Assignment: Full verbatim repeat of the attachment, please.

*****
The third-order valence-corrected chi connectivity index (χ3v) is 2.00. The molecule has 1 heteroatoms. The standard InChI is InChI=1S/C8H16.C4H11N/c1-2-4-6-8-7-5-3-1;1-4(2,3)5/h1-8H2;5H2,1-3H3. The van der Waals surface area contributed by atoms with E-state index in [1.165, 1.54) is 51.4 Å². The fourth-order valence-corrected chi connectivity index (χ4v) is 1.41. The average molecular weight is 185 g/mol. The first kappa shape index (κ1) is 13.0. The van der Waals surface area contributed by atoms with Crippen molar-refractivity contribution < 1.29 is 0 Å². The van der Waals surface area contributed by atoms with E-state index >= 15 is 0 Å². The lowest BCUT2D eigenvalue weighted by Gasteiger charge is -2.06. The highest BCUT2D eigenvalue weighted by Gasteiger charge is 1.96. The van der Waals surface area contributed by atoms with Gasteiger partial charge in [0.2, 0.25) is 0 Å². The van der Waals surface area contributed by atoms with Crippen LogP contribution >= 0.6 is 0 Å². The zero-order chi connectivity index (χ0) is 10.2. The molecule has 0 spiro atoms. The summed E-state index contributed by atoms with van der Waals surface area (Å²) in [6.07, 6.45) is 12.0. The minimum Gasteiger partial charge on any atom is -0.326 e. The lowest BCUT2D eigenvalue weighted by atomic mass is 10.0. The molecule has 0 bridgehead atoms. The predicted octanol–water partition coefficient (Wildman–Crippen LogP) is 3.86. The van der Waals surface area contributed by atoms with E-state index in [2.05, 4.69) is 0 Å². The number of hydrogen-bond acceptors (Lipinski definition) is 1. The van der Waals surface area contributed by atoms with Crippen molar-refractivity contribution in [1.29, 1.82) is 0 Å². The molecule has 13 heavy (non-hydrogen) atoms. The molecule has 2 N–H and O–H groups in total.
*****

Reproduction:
The third-order valence-corrected chi connectivity index (χ3v) is 2.00. The molecule has 1 heteroatoms. The standard InChI is InChI=1S/C8H16.C4H11N/c1-2-4-6-8-7-5-3-1;1-4(2,3)5/h1-8H2;5H2,1-3H3. The van der Waals surface area contributed by atoms with E-state index in [1.165, 1.54) is 51.4 Å². The fourth-order valence-corrected chi connectivity index (χ4v) is 1.41. The average molecular weight is 185 g/mol. The first kappa shape index (κ1) is 13.0. The van der Waals surface area contributed by atoms with Crippen molar-refractivity contribution < 1.29 is 0 Å². The van der Waals surface area contributed by atoms with E-state index >= 15 is 0 Å². The lowest BCUT2D eigenvalue weighted by Gasteiger charge is -2.06. The highest BCUT2D eigenvalue weighted by Gasteiger charge is 1.96. The van der Waals surface area contributed by atoms with Gasteiger partial charge in [0.2, 0.25) is 0 Å². The van der Waals surface area contributed by atoms with Crippen LogP contribution >= 0.6 is 0 Å². The zero-order chi connectivity index (χ0) is 10.2. The molecule has 0 spiro atoms. The summed E-state index contributed by atoms with van der Waals surface area (Å²) in [6.07, 6.45) is 12.0. The minimum Gasteiger partial charge on any atom is -0.326 e. The lowest BCUT2D eigenvalue weighted by atomic mass is 10.0. The molecule has 0 bridgehead atoms. The predicted octanol–water partition coefficient (Wildman–Crippen LogP) is 3.86. The van der Waals surface area contributed by atoms with E-state index in [2.05, 4.69) is 0 Å². The number of hydrogen-bond acceptors (Lipinski definition) is 1. The van der Waals surface area contributed by atoms with Crippen molar-refractivity contribution in [1.29, 1.82) is 0 Å². The molecule has 13 heavy (non-hydrogen) atoms. The molecule has 2 N–H and O–H groups in total.